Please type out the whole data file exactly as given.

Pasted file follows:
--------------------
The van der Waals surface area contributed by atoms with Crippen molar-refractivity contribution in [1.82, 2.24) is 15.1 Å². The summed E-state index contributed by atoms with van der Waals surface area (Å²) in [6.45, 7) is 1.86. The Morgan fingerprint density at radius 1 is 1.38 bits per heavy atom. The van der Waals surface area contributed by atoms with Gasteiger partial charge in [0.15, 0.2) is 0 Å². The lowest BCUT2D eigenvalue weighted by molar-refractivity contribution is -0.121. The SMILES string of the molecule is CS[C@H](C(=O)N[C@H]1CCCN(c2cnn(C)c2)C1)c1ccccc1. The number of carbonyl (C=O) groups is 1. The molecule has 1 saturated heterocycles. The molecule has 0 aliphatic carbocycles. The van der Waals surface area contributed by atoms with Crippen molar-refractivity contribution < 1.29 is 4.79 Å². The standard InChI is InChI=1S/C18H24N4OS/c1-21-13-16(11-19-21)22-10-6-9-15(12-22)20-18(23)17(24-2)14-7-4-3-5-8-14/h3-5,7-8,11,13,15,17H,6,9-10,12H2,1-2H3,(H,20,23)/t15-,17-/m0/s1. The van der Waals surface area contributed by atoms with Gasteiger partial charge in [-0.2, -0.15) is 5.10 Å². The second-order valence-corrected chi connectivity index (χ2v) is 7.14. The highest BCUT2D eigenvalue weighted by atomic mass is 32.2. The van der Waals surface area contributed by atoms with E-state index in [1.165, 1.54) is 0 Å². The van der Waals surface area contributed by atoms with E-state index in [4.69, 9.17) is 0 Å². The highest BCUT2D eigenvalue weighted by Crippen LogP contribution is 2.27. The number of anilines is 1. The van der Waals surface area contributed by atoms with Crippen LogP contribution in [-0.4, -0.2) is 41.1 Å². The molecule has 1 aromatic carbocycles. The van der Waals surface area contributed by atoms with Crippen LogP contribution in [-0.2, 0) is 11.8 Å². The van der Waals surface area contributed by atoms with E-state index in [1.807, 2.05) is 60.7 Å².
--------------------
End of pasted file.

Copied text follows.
The van der Waals surface area contributed by atoms with Crippen molar-refractivity contribution in [1.82, 2.24) is 15.1 Å². The summed E-state index contributed by atoms with van der Waals surface area (Å²) in [6.45, 7) is 1.86. The Morgan fingerprint density at radius 1 is 1.38 bits per heavy atom. The van der Waals surface area contributed by atoms with Gasteiger partial charge in [0.15, 0.2) is 0 Å². The lowest BCUT2D eigenvalue weighted by molar-refractivity contribution is -0.121. The SMILES string of the molecule is CS[C@H](C(=O)N[C@H]1CCCN(c2cnn(C)c2)C1)c1ccccc1. The number of carbonyl (C=O) groups is 1. The molecule has 1 saturated heterocycles. The molecule has 0 aliphatic carbocycles. The van der Waals surface area contributed by atoms with Crippen molar-refractivity contribution < 1.29 is 4.79 Å². The standard InChI is InChI=1S/C18H24N4OS/c1-21-13-16(11-19-21)22-10-6-9-15(12-22)20-18(23)17(24-2)14-7-4-3-5-8-14/h3-5,7-8,11,13,15,17H,6,9-10,12H2,1-2H3,(H,20,23)/t15-,17-/m0/s1. The van der Waals surface area contributed by atoms with Gasteiger partial charge in [-0.2, -0.15) is 5.10 Å². The second-order valence-corrected chi connectivity index (χ2v) is 7.14. The highest BCUT2D eigenvalue weighted by atomic mass is 32.2. The van der Waals surface area contributed by atoms with E-state index in [1.165, 1.54) is 0 Å². The van der Waals surface area contributed by atoms with E-state index in [4.69, 9.17) is 0 Å². The highest BCUT2D eigenvalue weighted by Crippen LogP contribution is 2.27. The number of anilines is 1. The van der Waals surface area contributed by atoms with Crippen LogP contribution in [-0.4, -0.2) is 41.1 Å². The molecule has 1 aromatic carbocycles. The van der Waals surface area contributed by atoms with Crippen LogP contribution in [-0.2, 0) is 11.8 Å². The van der Waals surface area contributed by atoms with E-state index in [1.807, 2.05) is 60.7 Å².